While LiDAR data collection is fascinating to Stauffer, especially for the purpose of open data sharing, he says he can most see it fueling innovation within the state from tech talent that resides there and academic researchers looking to advance geographic studies. “LiDAR isn’t really for the general citizen, so hopefully this is going to spur research projects helping with a startup and different things like that,” he says.
That said, Stauffer and his colleagues at Esri have been spending a lot of time thinking about everyday end users who aren’t necessarily experts in LiDAR, but may benefit from practical information made possible by geographic information systems (GIS). He says he has seen a lot of GIS data shared that never really gets used. “The current status quo right now is you go to an open data site, you search, and you download the data.”
Stauffer’s problem with the status quo is that the majority of his neighbors have no idea what a CSV file, let alone a Shapefile is. On the other hand, he says, those same neighbors are very interested in the location of schools and neighborhoods. One of the things Esri is working toward is providing more practical tools to everyday citizens and getting cities to not just share data, but focus on initiatives. “It’s not just about 500 or 600 datasets; good luck and go find it and do what you want,” he says. “It’s really about we have this education; please look at all of our schools, grade level, neighborhoods, district boundaries, bus stops. Then, if somebody wants to go in there and annotate on top of that, how can we enable the other 90-plus percent of my neighbors to actually make an informative map that they can bring to a PTA meeting or another school board or city council meeting? They’re not going to go use developer tools to do that.”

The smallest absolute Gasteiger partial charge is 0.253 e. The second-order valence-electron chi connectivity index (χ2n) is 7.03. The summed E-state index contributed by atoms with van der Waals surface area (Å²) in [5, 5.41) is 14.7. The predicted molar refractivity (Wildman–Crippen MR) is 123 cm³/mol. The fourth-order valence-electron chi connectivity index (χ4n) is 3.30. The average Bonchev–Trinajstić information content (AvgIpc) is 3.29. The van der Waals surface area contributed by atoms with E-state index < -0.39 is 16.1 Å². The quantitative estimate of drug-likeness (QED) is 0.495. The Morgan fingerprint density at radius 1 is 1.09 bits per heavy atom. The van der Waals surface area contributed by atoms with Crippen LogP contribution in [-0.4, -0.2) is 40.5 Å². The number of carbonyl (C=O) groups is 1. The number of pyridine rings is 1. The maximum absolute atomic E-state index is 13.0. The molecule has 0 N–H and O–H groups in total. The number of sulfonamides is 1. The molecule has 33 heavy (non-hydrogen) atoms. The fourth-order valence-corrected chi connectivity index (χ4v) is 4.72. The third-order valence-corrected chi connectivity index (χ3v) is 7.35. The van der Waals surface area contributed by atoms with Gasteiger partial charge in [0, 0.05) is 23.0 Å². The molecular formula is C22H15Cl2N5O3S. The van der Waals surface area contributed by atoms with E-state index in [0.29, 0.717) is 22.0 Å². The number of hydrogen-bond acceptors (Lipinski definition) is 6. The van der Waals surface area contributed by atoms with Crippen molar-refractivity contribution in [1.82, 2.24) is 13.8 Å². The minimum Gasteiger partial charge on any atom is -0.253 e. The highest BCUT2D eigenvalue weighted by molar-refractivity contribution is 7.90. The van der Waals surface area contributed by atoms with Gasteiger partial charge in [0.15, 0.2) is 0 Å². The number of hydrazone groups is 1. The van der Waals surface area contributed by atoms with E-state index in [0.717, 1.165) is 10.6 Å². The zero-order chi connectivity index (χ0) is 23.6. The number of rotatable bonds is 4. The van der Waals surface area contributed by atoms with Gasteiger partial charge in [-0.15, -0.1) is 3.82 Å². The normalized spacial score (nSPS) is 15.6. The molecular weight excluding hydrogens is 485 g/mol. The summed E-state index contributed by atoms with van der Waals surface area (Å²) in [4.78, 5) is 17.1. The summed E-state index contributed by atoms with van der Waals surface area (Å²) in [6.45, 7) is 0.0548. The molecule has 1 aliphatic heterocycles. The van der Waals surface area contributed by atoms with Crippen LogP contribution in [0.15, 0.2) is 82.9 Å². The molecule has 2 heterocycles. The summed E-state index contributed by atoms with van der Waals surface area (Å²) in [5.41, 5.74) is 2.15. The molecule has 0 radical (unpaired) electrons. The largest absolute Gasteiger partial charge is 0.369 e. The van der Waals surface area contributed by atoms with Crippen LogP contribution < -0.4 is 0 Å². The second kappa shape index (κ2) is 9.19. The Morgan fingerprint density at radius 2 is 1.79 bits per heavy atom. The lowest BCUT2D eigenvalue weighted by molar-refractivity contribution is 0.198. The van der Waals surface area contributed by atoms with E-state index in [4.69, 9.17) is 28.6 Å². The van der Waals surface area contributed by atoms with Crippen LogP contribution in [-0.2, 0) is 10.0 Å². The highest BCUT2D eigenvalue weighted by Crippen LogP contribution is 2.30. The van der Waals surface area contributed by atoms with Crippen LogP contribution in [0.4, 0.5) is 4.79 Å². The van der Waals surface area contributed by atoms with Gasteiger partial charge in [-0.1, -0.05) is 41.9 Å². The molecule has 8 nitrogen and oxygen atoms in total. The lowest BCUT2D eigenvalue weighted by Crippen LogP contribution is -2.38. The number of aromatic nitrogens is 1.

With mobile devices now a standard, Stauffer says location data is critical information and that governments stand to benefit from sharing data into the screens of citizens. He says it can improve commute times, lower carbon emissions and help improve quality of life if there is less traffic congestion. “In addition to that, other datasets like emergency shelters are critical during a time of disaster. Big tech companies have the ability to help citizens by automatically routing them to these locations.”
A big part of being more thoughtful with respect to the effectiveness of open geospatial data is tying in the real-time aspect, which Stauffer says is one of the bigger challenges. He points out that the existence of geospatial data is great and the fact that it is freely available to the public is too, but, “If it’s rapidly changing, what do we do?” He says he has seen intriguing examples of open data sites that include parking information.
With real-time indicators being so key, Esri is working with WAZE, a traffic navigation application that depends largely on real-time, crowdsourced information from users. Stauffer says that if cities work with it, if, for example, a permit is issued to close a road for construction for a set period of time and it is mapped, an application like WAZE could help connect cities to citizens by helping automatically reroute them as they navigate to avoid the road closure and resulting congestion. “They’re actually meeting me in my screen or in my dashboard, helping me route a little bit more effectively to work. Those are some interesting and fun challenges we’re working on and I think could be a big thing in the future of geospatial data,” Stauffer says.
As someone who works closely with open geospatial data as a concept, he sees it on the rise and anticipates it to continue at a rapid pace. “The problem in the past is that there was open data for the sake of it, and now we’re targeting it on open data with a purpose.”